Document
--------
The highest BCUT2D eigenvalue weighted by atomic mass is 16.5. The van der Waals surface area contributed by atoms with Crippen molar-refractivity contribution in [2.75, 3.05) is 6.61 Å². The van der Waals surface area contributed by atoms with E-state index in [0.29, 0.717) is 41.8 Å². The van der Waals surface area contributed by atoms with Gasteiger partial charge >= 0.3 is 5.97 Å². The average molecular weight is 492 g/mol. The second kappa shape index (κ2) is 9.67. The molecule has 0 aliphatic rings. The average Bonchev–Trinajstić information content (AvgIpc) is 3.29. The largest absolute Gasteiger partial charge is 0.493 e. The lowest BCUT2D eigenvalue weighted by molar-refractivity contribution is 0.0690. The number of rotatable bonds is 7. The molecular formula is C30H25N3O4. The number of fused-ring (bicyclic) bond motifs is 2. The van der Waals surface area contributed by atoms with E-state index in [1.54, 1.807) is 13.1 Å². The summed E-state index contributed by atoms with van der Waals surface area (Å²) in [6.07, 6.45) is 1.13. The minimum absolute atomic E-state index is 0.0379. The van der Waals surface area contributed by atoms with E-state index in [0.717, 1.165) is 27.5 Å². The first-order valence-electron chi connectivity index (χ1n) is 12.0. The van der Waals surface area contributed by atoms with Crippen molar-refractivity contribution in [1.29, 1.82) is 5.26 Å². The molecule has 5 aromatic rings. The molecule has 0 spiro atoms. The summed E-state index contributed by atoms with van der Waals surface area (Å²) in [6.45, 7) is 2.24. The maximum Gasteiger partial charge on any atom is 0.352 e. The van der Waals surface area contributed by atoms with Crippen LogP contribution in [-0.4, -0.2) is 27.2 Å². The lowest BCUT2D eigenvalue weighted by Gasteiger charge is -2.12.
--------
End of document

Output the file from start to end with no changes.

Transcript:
The highest BCUT2D eigenvalue weighted by atomic mass is 16.5. The van der Waals surface area contributed by atoms with Crippen molar-refractivity contribution in [2.75, 3.05) is 6.61 Å². The van der Waals surface area contributed by atoms with E-state index in [0.29, 0.717) is 41.8 Å². The van der Waals surface area contributed by atoms with Gasteiger partial charge >= 0.3 is 5.97 Å². The average molecular weight is 492 g/mol. The second kappa shape index (κ2) is 9.67. The molecule has 0 aliphatic rings. The average Bonchev–Trinajstić information content (AvgIpc) is 3.29. The largest absolute Gasteiger partial charge is 0.493 e. The lowest BCUT2D eigenvalue weighted by molar-refractivity contribution is 0.0690. The number of rotatable bonds is 7. The molecular formula is C30H25N3O4. The number of fused-ring (bicyclic) bond motifs is 2. The van der Waals surface area contributed by atoms with E-state index in [1.54, 1.807) is 13.1 Å². The summed E-state index contributed by atoms with van der Waals surface area (Å²) in [6.07, 6.45) is 1.13. The minimum absolute atomic E-state index is 0.0379. The van der Waals surface area contributed by atoms with E-state index in [0.717, 1.165) is 27.5 Å². The first-order valence-electron chi connectivity index (χ1n) is 12.0. The van der Waals surface area contributed by atoms with Crippen molar-refractivity contribution in [1.29, 1.82) is 5.26 Å². The molecule has 5 aromatic rings. The molecule has 0 spiro atoms. The summed E-state index contributed by atoms with van der Waals surface area (Å²) in [6.45, 7) is 2.24. The maximum Gasteiger partial charge on any atom is 0.352 e. The van der Waals surface area contributed by atoms with Crippen LogP contribution in [-0.4, -0.2) is 27.2 Å². The lowest BCUT2D eigenvalue weighted by Gasteiger charge is -2.12.